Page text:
From near-certainty on interest-rate cuts to signs of a detente in the trade war, investors see the makings of a spirited upswing. And the recipe for its potential downfall.
It’s the latest chapter in 2019’s unloved rally.
For now, plenty of traders see good reason to be bullish as the U.S. tariff reprieve on Mexico boosts global stocks and sends emerging-market shares toward their biggest increase since January. And why not? Dip-buying and front-running monetary stimulus have proved reliable strategies to outperform post crisis.
But it’s also cornering investors into a new quandary. With fierce conviction in markets that a U.S. easing cycle is nigh, the bar for the next Federal Reserve-driven tantrum in risk assets is looking dangerously low.
Add event risks like the G-20 meeting this month and the ever-present threat of fresh White House missives on trade, and even the most bullish money managers are hedging their bets.
“With expectations for cuts already substantial, the risk seems more two-way,” said Robert Tipp, chief investment strategist at PGIM Fixed Income. “Markets could see their ultimate easing as good enough, but there is also a significant risk that they disappoint, driving a risk-off trade such as in December 2018 when the Fed’s behavior was seen as unduly hawkish.”
Expectations of monetary easing were fanned by Friday’s U.S. report that showed hiring and wage gains cooling in May and downward revisions to payrolls. Then came President Donald Trump’s move to call off punitive tariff plans on goods from Mexico, spurring Monday’s global equity rally.
Futures signaled some 70 basis points of rate cuts in 2019 at one point last week. The potential hit to growth from tariffs to Group of Seven economies struggling to muster up inflation has put the fixed-income market on high alert, with key parts of the Treasury curve inverting and 10-year yields near multiyear lows.
“Let’s say the Fed cuts rates in June or July, is that enough if we get increased tariffs, is that enough to save the economy?,” said Constance Hunter, chief economist at KPMG LLP on Bloomberg TV. “I think there is a big question mark around that, I think there’s a strong possibility it’s not enough, and I think that is what is really freaking out the bond market.”
Preemptive cuts have a checkered history, strategists at JPMorgan Chase & Co. point out. Equities respond best when there’s already a strong underpinning to growth, like in 1995 and 1998. Overall, monetary easing has usually had a negative effect on corporate bonds, leading to wider spreads that persisted for an average six months after the first U.S. rate cut.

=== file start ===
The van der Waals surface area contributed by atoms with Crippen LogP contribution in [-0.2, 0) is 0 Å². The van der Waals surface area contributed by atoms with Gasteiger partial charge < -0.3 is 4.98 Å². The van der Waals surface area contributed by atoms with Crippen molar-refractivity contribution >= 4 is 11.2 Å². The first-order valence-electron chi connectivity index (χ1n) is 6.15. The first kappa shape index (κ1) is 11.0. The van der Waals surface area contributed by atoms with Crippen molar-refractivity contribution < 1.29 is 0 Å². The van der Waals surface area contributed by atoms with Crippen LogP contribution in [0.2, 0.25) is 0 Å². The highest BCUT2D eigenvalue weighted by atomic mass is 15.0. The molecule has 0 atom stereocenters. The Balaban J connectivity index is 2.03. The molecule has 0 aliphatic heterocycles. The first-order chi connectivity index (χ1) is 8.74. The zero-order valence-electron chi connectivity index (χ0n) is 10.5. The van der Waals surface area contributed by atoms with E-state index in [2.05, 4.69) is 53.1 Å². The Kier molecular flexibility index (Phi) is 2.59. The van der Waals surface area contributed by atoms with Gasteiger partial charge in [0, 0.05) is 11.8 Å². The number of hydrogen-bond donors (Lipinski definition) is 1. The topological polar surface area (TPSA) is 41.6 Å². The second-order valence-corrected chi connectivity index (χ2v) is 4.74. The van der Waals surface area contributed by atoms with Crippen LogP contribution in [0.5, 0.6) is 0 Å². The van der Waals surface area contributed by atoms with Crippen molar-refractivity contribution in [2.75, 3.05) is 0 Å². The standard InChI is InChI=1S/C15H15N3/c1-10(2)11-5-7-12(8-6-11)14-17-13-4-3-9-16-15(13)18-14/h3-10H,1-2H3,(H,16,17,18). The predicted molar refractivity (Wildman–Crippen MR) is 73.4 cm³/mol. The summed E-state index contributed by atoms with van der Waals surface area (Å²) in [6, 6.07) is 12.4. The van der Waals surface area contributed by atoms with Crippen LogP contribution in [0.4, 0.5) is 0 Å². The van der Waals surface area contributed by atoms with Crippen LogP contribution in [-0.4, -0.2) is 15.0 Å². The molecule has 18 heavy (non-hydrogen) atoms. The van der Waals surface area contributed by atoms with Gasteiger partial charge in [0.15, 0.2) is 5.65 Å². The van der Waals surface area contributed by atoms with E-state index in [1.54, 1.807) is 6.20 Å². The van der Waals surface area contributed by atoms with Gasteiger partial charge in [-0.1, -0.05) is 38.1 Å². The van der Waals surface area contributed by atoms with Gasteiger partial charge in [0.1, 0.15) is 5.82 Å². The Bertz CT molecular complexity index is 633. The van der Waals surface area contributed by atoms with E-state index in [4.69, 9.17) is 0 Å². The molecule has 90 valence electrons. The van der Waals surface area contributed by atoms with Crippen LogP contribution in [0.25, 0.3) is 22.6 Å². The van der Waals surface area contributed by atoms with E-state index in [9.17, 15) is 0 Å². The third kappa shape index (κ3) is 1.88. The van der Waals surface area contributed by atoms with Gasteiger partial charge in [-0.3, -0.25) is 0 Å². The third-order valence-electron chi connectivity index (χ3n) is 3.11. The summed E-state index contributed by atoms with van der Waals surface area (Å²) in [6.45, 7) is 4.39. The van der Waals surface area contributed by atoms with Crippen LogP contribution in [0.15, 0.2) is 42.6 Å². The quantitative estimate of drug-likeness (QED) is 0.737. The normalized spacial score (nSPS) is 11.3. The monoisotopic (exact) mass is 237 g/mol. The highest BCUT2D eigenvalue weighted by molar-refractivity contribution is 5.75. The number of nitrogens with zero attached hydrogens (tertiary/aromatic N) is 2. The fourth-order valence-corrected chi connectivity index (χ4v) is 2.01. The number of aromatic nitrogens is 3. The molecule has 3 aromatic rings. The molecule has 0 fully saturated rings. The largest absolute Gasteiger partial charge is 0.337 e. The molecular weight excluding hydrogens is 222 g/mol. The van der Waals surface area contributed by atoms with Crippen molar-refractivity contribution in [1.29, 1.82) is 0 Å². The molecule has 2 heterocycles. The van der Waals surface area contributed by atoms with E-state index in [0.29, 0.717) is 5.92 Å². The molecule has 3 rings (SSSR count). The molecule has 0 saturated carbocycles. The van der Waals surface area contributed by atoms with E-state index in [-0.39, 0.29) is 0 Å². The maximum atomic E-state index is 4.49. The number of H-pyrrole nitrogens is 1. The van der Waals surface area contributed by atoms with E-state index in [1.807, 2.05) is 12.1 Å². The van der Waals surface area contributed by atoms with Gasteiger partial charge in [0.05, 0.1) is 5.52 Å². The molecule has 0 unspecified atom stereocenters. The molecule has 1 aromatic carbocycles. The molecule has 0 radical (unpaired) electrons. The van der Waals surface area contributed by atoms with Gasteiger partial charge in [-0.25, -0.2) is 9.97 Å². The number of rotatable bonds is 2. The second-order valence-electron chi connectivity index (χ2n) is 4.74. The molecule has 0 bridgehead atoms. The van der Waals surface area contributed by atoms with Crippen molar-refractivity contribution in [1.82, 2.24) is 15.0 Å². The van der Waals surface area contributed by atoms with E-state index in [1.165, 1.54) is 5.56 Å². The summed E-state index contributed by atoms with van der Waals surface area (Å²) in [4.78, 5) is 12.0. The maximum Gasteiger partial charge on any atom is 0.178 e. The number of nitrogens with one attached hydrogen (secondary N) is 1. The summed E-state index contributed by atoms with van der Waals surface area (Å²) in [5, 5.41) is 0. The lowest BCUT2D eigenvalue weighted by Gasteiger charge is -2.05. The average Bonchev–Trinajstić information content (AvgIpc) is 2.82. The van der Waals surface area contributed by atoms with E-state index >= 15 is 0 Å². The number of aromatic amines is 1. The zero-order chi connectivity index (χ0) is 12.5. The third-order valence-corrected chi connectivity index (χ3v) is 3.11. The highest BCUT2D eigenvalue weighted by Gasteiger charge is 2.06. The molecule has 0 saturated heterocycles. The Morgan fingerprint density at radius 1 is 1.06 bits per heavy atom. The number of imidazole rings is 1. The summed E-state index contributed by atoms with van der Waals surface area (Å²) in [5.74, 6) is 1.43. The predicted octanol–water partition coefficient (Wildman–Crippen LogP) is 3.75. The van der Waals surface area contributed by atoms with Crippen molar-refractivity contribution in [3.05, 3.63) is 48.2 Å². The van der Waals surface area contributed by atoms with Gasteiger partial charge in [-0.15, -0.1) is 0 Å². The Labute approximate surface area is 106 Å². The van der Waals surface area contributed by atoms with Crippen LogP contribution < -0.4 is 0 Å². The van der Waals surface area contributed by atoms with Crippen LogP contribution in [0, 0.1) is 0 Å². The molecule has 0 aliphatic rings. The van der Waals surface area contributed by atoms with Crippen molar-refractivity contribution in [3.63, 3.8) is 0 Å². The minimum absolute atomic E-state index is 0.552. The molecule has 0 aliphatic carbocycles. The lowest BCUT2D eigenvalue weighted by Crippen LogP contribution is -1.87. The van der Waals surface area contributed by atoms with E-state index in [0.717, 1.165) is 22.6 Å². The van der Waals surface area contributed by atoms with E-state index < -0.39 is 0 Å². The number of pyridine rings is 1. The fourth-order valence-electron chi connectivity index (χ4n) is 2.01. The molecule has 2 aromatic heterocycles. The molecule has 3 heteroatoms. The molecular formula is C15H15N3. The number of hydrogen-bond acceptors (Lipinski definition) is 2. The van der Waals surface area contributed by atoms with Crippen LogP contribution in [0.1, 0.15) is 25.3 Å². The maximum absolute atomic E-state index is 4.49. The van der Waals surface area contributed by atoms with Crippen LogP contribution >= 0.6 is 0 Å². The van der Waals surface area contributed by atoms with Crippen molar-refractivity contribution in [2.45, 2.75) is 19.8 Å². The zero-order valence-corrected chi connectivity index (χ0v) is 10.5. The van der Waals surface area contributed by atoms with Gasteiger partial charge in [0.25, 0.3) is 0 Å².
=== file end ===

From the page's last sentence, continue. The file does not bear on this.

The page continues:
Only bonds and the dollar were clear winners: Treasuries continued to rally for as long as six months following a rate cut, according to JPMorgan strategists, while the greenback gained for as long as three months after.
Goldman Sachs strategists expect health care and consumer staples stocks would outperform on lower rates and tech to lag. Factors like momentum and low volatility should also be in favor, they wrote in a note Friday.
“This is going to be a grab for yield that is just going to continue, it may even become more intense,” Rick Rieder, BlackRock chief investment officer for global fixed income, told Bloomberg TV Friday. His firm likes call options to take advantage of an upswing in the S&P 500 and securities unloaded by forced sellers including high-yield bond ETFs.
Anastasia Amoroso, global investment strategist at JPMorgan Private Bank in New York, is treading carefully but sees no reason sit out the brewing risk rally.
“People just don’t know which way to turn because we don’t know what the next tweet is going to be,” she told Bloomberg TV. “It’s hard to make a call on this for the next 12 months but I think we can be positioning for a short-term upside here and a reversal in some of the sectors hit the hardest.”
Amoroso likes beaten-up emerging markets, credit and semiconductor stocks.
Thomas Thygesen, head of cross-asset strategy at SEB AB, warns the ebullient mood can quickly shift. If “it turns out in June they say in fact we’re not going to cut rates after all that will leave us with a negative shock still intact.”
Moreover, the underlying problems of weak growth can’t be solved with a quick-fix rate cut, he said.
“If the Fed deals with the trade war shock but they don’t do anything else that still leaves us with the same underlying story as beforehand,” said Thygesen. “And that story was global growth seems to be too weak to support expectations of an earnings rebound in the second half of the year which is what most estimates currently suggest.”
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